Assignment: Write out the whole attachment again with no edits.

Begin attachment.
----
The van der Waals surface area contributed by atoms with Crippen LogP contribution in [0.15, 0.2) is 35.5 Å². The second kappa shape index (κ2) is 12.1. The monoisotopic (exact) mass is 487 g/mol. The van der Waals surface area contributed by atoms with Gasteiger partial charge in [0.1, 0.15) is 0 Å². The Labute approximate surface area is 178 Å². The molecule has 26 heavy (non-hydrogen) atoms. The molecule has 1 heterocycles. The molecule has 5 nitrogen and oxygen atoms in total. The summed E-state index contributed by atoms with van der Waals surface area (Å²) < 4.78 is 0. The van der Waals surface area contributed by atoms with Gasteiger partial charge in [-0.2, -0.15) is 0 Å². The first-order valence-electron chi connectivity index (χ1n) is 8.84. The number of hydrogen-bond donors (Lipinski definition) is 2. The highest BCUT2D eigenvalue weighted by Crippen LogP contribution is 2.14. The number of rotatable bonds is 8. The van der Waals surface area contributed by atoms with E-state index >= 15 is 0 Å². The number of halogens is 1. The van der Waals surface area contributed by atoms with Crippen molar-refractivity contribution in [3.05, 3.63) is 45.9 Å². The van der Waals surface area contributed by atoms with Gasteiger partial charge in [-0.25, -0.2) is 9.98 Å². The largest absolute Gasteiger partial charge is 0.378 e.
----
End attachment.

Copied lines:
The van der Waals surface area contributed by atoms with Crippen LogP contribution in [0.15, 0.2) is 35.5 Å². The second kappa shape index (κ2) is 12.1. The monoisotopic (exact) mass is 487 g/mol. The van der Waals surface area contributed by atoms with Gasteiger partial charge in [0.1, 0.15) is 0 Å². The Labute approximate surface area is 178 Å². The molecule has 26 heavy (non-hydrogen) atoms. The molecule has 1 heterocycles. The molecule has 5 nitrogen and oxygen atoms in total. The summed E-state index contributed by atoms with van der Waals surface area (Å²) < 4.78 is 0. The van der Waals surface area contributed by atoms with Gasteiger partial charge in [-0.2, -0.15) is 0 Å². The first-order valence-electron chi connectivity index (χ1n) is 8.84. The number of hydrogen-bond donors (Lipinski definition) is 2. The highest BCUT2D eigenvalue weighted by Crippen LogP contribution is 2.14. The number of rotatable bonds is 8. The van der Waals surface area contributed by atoms with E-state index >= 15 is 0 Å². The number of halogens is 1. The van der Waals surface area contributed by atoms with Crippen molar-refractivity contribution in [3.05, 3.63) is 45.9 Å². The van der Waals surface area contributed by atoms with Gasteiger partial charge in [-0.25, -0.2) is 9.98 Å². The largest absolute Gasteiger partial charge is 0.378 e.